State Should Take Over Military Companies, Lawmaker Says

By Lawi Weng 18 January 2013

RANGOON — A national lawmaker has called on Burma’s government to divest the military of its business interests in a bid to improve budget transparency and curb unjust land confiscations.

Speaking before the legislature on Wednesday, Banyar Aung Moe, a lawmaker from the All Mon Regions Democracy Party (AMDP), proposed that the state take over military-owned companies, which he said violated the rights of local people by frequently claiming land without compensation.

“Burma is transitioning to democracy right now, but this current system of taking land from the people is a violation of human rights,” he told The Irrawaddy on Thursday.

Military businesses bring in enormous profits each year, he said. If the businesses were transferred to state hands, the government could use the extra income to support its military budget, more transparently paying for the needs of military personnel.

He also said the government should stop funding the civil war in Kachin State and instead use those funds to provide for soldiers and their families, freeing up other money in the state budget for civil society.

Land grabs are common among military businesses in Burma. In an investigation last month, a committee from the Parliament’s Lower House found that the army had confiscated thousands of acres from local people nationwide.

The government justified the land grabs, saying soldiers could contribute to the military budget, thereby reducing the government’s contribution, by growing vegetables or raising livestock on the property.

“I told Parliament that this policy had negative consequences, because the military usually destroys the land it confiscates, meaning that the land cannot be used for farming anymore,” Banyar Aung Moe told The Irrawaddy.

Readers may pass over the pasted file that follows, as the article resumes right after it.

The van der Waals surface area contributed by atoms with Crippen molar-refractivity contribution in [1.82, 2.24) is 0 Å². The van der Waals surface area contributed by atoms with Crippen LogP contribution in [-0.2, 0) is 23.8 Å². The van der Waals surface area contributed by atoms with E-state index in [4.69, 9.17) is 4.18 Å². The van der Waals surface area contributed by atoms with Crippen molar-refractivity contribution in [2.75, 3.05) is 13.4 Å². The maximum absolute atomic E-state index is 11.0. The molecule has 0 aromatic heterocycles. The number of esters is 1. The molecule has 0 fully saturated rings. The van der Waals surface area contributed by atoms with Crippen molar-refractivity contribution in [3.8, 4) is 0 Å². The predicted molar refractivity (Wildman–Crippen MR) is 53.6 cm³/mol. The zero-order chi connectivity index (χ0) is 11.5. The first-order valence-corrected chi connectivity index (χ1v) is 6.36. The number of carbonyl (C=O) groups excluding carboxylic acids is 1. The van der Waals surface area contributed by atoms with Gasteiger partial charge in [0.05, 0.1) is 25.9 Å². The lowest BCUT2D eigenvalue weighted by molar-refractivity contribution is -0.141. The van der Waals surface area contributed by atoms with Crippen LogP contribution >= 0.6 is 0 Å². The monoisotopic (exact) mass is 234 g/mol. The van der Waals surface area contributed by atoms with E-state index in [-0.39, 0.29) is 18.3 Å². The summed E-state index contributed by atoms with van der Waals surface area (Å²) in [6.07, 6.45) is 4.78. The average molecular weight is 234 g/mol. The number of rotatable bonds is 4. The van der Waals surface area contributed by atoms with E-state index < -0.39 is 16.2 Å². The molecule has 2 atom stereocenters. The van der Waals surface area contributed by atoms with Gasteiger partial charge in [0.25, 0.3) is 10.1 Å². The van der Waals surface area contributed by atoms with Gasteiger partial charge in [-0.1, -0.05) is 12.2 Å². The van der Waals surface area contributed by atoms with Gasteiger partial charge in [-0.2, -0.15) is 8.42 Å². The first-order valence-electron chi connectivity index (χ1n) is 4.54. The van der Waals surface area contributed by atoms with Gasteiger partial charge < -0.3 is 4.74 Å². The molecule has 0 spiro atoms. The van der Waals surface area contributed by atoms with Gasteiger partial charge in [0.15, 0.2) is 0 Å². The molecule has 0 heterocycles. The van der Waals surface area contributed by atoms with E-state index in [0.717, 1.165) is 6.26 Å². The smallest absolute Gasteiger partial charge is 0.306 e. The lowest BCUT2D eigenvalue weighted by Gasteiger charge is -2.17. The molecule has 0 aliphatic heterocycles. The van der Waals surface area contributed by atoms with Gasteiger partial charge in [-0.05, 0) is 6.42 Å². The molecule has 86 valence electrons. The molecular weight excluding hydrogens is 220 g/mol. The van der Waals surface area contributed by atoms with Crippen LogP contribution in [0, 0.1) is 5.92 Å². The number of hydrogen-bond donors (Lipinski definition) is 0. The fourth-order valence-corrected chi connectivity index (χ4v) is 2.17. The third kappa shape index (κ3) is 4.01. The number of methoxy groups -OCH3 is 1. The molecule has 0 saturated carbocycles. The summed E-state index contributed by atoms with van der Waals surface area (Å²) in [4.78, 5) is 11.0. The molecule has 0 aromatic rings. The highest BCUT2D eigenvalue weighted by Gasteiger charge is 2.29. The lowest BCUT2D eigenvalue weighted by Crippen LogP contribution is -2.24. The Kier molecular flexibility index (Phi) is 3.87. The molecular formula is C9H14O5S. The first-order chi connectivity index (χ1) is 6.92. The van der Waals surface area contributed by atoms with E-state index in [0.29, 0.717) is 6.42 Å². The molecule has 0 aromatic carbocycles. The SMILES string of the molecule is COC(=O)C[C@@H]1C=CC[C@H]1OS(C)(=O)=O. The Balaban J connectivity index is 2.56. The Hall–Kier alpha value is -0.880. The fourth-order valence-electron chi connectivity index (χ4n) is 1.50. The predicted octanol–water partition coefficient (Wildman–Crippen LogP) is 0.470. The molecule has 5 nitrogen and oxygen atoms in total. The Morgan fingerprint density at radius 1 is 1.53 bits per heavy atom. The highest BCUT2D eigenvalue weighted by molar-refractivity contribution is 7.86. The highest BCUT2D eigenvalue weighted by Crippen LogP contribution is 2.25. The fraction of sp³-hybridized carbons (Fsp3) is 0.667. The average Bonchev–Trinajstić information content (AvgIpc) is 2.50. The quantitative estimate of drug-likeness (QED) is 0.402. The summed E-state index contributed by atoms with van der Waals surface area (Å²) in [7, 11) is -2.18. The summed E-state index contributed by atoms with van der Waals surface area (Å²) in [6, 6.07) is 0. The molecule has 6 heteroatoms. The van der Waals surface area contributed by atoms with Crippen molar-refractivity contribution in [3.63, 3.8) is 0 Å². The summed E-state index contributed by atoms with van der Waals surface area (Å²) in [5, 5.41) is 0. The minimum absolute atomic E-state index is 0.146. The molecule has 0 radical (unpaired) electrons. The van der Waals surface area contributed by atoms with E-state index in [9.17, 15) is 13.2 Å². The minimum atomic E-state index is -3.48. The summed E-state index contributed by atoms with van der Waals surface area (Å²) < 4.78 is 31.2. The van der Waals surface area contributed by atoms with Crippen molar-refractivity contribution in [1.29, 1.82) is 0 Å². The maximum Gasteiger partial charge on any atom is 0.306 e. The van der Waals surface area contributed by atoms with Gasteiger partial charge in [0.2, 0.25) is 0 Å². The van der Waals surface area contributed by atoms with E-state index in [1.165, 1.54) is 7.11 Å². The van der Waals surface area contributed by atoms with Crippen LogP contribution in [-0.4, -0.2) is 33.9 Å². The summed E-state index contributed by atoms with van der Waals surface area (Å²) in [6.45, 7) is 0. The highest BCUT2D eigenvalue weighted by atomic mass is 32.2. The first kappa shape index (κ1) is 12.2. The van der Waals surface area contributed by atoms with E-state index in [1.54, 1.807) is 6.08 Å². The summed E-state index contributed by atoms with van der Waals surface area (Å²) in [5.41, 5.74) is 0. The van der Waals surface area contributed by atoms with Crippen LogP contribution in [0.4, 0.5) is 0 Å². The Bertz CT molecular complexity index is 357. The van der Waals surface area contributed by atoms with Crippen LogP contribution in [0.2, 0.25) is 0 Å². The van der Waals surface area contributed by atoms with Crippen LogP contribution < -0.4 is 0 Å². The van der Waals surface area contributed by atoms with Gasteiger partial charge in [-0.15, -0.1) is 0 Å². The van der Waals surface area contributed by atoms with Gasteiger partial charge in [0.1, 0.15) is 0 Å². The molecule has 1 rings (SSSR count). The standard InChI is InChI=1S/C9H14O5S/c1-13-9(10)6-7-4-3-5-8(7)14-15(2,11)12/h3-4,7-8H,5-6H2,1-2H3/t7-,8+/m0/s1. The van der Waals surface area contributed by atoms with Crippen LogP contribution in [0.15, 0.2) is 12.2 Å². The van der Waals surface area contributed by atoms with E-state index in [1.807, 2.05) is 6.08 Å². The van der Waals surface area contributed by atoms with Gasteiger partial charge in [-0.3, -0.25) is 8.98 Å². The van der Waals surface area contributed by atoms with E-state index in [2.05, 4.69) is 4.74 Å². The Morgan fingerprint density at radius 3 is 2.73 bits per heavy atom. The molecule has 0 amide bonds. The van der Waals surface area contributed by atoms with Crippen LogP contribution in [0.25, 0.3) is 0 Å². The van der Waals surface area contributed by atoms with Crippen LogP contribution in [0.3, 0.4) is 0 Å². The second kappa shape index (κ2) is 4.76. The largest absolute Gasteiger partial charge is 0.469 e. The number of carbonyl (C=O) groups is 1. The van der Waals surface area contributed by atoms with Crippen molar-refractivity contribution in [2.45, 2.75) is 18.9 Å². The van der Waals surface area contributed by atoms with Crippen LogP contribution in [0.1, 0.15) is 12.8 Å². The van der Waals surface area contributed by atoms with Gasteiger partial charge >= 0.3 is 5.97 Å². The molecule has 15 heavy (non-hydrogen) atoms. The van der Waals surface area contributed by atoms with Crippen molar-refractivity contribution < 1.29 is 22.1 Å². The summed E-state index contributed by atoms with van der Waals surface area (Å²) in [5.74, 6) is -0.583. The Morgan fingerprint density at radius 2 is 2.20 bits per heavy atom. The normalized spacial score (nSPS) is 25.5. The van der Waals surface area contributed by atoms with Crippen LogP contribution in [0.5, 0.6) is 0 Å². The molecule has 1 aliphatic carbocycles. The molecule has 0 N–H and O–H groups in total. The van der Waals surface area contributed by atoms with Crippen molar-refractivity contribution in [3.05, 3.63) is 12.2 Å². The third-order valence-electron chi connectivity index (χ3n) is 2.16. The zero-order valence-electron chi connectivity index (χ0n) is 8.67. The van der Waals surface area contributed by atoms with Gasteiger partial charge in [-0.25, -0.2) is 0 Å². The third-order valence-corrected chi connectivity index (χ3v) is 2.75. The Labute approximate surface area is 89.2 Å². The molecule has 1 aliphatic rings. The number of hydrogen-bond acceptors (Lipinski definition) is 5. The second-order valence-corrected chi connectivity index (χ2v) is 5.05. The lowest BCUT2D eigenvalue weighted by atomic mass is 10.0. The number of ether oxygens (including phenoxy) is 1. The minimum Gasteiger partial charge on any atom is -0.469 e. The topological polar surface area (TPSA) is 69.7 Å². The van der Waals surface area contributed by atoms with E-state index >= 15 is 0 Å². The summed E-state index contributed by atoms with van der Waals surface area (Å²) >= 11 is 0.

The lawmaker said an army battalion confiscated land from members of his constituency in Mon State’s Ye Township after the New Mon State Party (NMSP) signed a ceasefire agreement with the government in 1995.

Local communities were forced to sign away their land rights, he said.

“The people were afraid of their guns; that’s why they signed the documents allowing the land grabs,” he said.

The Human Rights Foundation of Monland released a report a decade ago about land confiscations in Mon State and southern Burma after the 1995 ceasefire deal was reached.

The report, called “No Land to Farm,” said that within five years of the ceasefire, the Burmese armed forces had confiscated more than 7,700 acres from more than 370 farmers in Mon State and southern Burma.

Land grabs occurred most frequently in Ye Township, the report found, as thousands of Burmese troops were deployed to the area after the ceasefire and more than 15 new battalions were established in Mon State.

Farmers fled to refugee camps on the Thai border after losing their land, the report added. Their children were often pulled from schools in the move.

In other cases, the report said, farmers were forced to work for the army without pay or benefits.